I831200 - Interview


In a recent interview in New York, the Aga Khan answered questions from LIFE reporter Margot Dougherty and Managing Editor Richard B.Stolley.


Q. I don't think the public has a very good idea of what you do. Perhaps you could start with what we call a job description.

A. The Imamate is a hereditary office, and the Imam is responsible for guiding the practice of the faith of the Ismaili community. In matters of faith, he makes the decisions. In the matters of everyday activity, he has a large network of institutions and structures that answer to him.

Q. Do you differentiate between your personal holdings and those of the Imamate?

A. Absolutely. Investments are made by the Imam for the purpose of development. The returns are reinvested, not brought back to me personally. For example, the profits of a (business) enterprise will go to finance the operating losses of a hospital. As for myself, I have made no personal investments of any sort ever, other than two coincidences in my life.

Q. What were those.

A. One was inheriting my father's bloodstock activities (the race horses) and the other was (the resort in) Sardinia. Otherwise, I am not an entrepreneur. I am not interested in that area of life, except that I don't think that the Imamate can be active only in social development. The two have got to go hand in hand.

Q. In February, one of your most valuable horses, Shergar, was kidnapped in Ireland, and the IRA has been named as a possible suspect. What's new about the case?

A. Absolutely nothing. The Irish police have failed to come up with any clues of substance. There are two possibilities. Either the horse is dead, or the people who have him have found a way of utilizing his services during the breeding season.

Q. What are your memories of your father, Aly Khan?

A. Well, its funny, you see - I actually knew my grandfather much better than I knew my father. During the war, I was in Canada. Then after the war, I went straight into a boarding school and spent nine years there. My parents were separated, and I saw them rarely. Then I came over here and went to college. I saw my parents occasionally during holidays and that was it. With my grandfather, the relationship was completely different. He called members of the family to him. And it didn't matter where you were or what you were doing. When he said, "I want to see you," you turned out. And after an hour with you he knew everything that he could learn from you. He had a remarkably inquisitive mind. So, whereas I knew my grandfather as head of the family, I knew my father less well, and more in the form of an older brother.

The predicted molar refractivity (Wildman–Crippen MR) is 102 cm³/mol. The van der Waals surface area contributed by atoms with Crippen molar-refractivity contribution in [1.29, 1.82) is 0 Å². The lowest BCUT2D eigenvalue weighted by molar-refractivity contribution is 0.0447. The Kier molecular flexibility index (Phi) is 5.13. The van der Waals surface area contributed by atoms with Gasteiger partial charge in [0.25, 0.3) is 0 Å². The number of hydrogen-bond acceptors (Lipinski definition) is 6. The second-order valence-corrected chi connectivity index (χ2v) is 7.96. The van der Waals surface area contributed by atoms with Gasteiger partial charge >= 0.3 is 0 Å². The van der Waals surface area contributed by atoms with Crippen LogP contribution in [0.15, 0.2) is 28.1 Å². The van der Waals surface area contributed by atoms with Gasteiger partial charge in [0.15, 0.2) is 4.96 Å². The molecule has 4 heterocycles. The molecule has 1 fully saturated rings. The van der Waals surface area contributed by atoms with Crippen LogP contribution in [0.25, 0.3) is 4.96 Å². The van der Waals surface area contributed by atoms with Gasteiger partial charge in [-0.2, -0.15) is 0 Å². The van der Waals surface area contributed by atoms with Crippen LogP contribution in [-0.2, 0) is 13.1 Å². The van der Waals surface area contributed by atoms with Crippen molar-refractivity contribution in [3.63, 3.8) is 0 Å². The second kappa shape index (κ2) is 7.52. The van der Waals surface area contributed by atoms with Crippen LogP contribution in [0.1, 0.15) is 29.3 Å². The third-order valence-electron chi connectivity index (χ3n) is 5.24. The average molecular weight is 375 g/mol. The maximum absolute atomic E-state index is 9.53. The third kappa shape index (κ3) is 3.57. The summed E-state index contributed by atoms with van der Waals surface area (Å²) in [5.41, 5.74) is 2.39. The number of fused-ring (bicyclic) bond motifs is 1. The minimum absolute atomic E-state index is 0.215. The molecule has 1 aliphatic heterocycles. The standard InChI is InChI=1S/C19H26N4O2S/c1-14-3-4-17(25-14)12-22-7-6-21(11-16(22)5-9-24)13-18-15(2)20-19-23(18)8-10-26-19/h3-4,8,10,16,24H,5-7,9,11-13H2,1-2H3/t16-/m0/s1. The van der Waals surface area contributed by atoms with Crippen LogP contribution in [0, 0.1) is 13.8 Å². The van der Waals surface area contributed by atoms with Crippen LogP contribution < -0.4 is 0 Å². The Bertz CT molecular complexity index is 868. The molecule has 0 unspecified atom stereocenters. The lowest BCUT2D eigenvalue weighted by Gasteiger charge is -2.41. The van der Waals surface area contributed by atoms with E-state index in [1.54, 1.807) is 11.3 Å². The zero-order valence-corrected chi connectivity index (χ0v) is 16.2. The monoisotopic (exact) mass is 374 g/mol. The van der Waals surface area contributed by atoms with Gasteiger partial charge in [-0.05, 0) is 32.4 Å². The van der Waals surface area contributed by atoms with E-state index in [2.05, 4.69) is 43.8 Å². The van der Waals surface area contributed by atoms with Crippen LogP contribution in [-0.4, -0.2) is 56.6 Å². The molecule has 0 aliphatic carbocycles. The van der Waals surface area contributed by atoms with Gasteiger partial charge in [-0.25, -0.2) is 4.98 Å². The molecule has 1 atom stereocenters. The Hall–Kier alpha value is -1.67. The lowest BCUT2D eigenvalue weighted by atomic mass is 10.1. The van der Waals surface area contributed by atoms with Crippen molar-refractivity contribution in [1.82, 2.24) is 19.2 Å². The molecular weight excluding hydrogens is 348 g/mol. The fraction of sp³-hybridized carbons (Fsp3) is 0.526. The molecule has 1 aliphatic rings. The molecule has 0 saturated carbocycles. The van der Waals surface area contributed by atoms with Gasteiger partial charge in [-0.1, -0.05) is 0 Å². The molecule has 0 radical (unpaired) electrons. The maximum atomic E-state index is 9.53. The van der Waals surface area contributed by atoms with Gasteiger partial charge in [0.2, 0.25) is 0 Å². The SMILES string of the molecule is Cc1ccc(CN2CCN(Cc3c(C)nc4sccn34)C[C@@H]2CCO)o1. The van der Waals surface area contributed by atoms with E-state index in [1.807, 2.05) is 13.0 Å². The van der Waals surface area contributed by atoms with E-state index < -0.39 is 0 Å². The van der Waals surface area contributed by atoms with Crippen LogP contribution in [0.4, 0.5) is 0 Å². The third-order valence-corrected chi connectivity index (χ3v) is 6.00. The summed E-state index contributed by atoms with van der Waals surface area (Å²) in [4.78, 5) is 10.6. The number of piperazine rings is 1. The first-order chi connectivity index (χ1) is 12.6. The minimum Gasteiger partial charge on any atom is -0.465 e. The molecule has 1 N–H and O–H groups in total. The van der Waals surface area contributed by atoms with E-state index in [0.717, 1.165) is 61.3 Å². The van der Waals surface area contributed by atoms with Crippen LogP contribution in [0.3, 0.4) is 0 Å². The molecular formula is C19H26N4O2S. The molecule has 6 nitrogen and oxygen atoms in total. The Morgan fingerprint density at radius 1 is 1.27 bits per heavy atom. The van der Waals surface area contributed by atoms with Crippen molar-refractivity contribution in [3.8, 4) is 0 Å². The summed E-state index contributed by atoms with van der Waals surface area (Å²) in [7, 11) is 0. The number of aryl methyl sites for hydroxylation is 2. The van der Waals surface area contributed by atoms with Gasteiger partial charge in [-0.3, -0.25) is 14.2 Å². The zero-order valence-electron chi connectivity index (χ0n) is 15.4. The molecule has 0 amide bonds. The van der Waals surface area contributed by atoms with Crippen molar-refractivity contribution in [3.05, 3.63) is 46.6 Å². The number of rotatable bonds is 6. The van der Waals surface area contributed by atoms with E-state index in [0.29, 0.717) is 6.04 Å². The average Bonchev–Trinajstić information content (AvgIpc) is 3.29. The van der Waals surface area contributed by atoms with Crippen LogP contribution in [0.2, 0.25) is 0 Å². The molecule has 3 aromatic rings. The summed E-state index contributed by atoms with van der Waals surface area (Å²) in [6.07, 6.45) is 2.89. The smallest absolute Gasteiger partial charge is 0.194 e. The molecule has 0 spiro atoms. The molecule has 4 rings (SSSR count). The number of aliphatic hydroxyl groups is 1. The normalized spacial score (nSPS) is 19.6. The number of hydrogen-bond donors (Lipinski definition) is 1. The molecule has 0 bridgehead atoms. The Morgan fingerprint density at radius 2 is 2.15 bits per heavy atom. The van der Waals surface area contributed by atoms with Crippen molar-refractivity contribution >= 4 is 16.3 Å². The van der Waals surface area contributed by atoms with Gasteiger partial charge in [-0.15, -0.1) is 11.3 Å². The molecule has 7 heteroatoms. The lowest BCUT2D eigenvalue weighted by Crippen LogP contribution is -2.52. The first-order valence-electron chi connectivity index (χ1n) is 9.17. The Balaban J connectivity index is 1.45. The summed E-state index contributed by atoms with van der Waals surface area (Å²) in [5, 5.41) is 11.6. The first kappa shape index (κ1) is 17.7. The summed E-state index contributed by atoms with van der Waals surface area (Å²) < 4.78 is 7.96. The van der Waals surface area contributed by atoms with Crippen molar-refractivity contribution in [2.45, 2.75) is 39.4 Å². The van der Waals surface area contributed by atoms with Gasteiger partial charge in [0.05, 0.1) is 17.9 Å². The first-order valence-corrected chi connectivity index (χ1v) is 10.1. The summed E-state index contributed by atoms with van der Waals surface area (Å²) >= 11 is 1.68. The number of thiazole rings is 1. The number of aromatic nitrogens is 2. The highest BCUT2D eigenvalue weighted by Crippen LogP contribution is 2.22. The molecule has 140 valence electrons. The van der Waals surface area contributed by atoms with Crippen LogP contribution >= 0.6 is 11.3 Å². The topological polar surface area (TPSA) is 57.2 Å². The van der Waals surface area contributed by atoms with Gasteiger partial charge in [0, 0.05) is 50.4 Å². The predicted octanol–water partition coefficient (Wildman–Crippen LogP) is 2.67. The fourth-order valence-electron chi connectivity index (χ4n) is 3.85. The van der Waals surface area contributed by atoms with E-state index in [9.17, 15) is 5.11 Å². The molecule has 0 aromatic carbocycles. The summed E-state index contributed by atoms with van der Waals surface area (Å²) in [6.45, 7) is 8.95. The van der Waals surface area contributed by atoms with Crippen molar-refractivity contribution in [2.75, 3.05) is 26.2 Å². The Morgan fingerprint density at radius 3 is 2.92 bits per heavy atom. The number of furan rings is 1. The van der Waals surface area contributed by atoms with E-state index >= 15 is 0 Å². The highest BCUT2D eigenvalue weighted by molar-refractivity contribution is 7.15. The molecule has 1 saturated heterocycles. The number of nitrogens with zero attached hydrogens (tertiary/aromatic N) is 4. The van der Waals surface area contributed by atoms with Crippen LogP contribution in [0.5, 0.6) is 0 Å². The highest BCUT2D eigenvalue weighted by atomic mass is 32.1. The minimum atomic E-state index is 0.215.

Q. Was it a problem that your grandfather named you the Aga Khan and skipped over your father?

A. Very much the contrary. Daddy's loyalty was absolute, and I think it set a wonderful example for the whole family.

Q. How were you told by your grandfather that you were to be his successor?

A. It was in his will.

Q. You did not know until after his death?

A. Nobody knew.

Q. Have you made the decision on who will be the next Imam?

A. (Laughing) It would be very, very foolish of me not to. Life is no more eternal for me than for anyone else.

Q. So the assumption is that you have a will in which you have named the next Imam?

A. You may make the assumption that I have indicated who the next Imam will be.

Q. You have two sons. One of them will succeed you, the other one will not. Yet, as a father, you obviously want to treat these two sons as equally as possible. What do you do?

A. Well, during my lifetime, I will treat them absolutely identically. They must have the same education, same exposure, same understanding of their father's work. I would not want to make any differentiation between them, any more than my grandfather made a differentiation between my brother and myself.

Q. And your daughter?

A. Obviously, though my daughter cannot be Imam, there's no reason that she should not be intimately involved with and contribute to Imamate programs, particularly women's activities.